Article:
“I can confirm that Sen. Malcolm Smith has joined the IDC!” Eric Soufer, a spokesman for the group, tweeted Tuesday.
The Independent Democratic Caucus welcomed Smith (D-Hollis), the fifth renegade Democrat to split from the main party and join the group. The decision makes the balance of power in the 2013 Senate unclear, since neither Republicans nor Democrats won the majority on Election Day.
Republicans have taken 30 seats in the 63-seat Senate, grabbing an extra one with the addition of Brooklyn Democrat Simcha Felder, who has said he would caucus with them. That leaves the GOP one short of a majority with a Democrat leading in the undetermined 41st District race and the winner in 46th District race too close to call.
“The senator has experienced what it’s like when Albany doesn’t work correctly and he wants to make sure that government is bipartisan and that coalitions are formed to get things done for the taxpayers,” Hank Sheinkopf, a spokesman for Smith, told the Chronicle on Wednesday.
The IDC is led by Sen. Jeff Klein (D-Bronx) and besides Smith, its other members are state Sens. David Carlucci (D-Rockland-Orange), Diane Savino (D-Staten Island) and David Valesky (D-Oneida).
Asked if Smith is concerned the move would hurt Democrats by possibly costing them the majority in the chamber, Sheinkopf said, “Senator Smith doesn’t lead the Senate. Senator Klein doesn’t lead the Senate. We just want to make sure things get done.”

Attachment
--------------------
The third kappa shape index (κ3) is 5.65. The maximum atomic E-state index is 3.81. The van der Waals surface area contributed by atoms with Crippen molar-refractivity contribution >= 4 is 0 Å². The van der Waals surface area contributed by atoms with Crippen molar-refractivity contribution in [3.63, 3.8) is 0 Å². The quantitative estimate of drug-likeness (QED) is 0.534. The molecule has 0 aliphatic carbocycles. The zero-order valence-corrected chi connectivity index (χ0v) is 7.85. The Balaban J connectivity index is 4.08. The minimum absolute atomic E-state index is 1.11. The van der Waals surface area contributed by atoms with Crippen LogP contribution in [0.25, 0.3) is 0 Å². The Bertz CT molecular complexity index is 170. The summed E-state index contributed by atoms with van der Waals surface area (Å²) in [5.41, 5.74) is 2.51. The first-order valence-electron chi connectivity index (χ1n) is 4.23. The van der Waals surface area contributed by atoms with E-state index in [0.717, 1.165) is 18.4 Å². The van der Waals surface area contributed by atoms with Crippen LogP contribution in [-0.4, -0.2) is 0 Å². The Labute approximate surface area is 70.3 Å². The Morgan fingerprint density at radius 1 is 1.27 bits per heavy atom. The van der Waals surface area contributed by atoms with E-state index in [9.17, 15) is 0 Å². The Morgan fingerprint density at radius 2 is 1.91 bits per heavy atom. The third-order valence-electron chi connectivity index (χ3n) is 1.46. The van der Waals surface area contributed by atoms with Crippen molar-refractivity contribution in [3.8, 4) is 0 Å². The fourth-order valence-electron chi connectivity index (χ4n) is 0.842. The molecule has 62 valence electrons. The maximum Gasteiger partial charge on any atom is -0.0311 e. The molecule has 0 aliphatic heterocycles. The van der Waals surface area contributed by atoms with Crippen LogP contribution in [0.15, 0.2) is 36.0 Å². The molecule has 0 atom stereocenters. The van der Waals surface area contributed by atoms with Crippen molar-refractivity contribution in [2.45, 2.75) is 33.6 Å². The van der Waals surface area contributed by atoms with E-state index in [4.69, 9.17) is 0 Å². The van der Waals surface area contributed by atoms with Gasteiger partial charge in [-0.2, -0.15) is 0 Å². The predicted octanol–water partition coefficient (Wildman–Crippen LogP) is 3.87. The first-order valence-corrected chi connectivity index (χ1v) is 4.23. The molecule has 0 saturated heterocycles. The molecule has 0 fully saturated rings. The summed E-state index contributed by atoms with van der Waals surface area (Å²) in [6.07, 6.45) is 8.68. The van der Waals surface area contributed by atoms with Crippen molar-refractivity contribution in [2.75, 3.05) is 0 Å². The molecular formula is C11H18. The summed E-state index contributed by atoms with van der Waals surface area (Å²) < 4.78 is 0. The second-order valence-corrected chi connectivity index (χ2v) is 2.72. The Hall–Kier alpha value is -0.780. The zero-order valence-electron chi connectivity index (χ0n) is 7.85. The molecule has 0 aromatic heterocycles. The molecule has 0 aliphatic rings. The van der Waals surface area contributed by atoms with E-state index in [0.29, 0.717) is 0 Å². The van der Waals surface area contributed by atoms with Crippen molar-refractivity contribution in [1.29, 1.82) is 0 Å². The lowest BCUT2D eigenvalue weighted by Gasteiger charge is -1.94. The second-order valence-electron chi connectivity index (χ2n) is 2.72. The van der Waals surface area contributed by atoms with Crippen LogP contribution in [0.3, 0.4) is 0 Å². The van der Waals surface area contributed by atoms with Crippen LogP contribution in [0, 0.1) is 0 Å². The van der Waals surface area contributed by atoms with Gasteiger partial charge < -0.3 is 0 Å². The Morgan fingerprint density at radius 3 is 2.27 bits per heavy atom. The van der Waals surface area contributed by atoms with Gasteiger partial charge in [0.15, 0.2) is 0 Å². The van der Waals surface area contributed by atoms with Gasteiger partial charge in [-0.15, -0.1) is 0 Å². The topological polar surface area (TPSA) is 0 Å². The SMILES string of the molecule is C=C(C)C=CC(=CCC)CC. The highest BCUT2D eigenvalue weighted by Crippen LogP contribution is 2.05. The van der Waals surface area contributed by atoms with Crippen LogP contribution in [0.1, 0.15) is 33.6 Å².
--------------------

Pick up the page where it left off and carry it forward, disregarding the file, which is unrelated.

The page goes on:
The IDC is seeking to change the body’s rules in order to become a permanent third conference and to form a coalition with the Republicans to run the chamber. Smith has also been trying to drum up support from the GOP as he ponders a move to run for mayor on that line.
Assemblywoman Barbara Clark (D-Queens Village) said she was shocked when she heard about Smith’s decision to join the IDC, but says the lawmaker has always “done different things that he thinks are good moves.”
“I don’t like Democrats becoming Republicans,” Clark added. “This climate hasn’t worked too well for Republicans, but maybe now in the State of New York it will. We’ll just have to wait and see.”
Assemblyman Bill Scarborough (D-Jamaica) was also surprised by Smith’s move.
“I think, like a lot of people, I’m still digesting it,” Scarborough said. “If it helps to get things done in Albany and it’s beneficial to Southeast Queens and the people he represents, then fine.”
Asked whether he thinks it would hurt his party by taking away its possible majority, Scarborough said, “It was problematic before this happened. It’s hard to say what will happen to the Senate leadership.”
State Sen. Tony Avella (D-Bayside) called Smith’s decision “a power grab,” and added that “it is unfortunate because it defeats the will of the people who voted in favor of having the Democrats control the Senate.”
Avella also stated that he thinks the move is connected to Smith’s interest in a Republican run for mayor.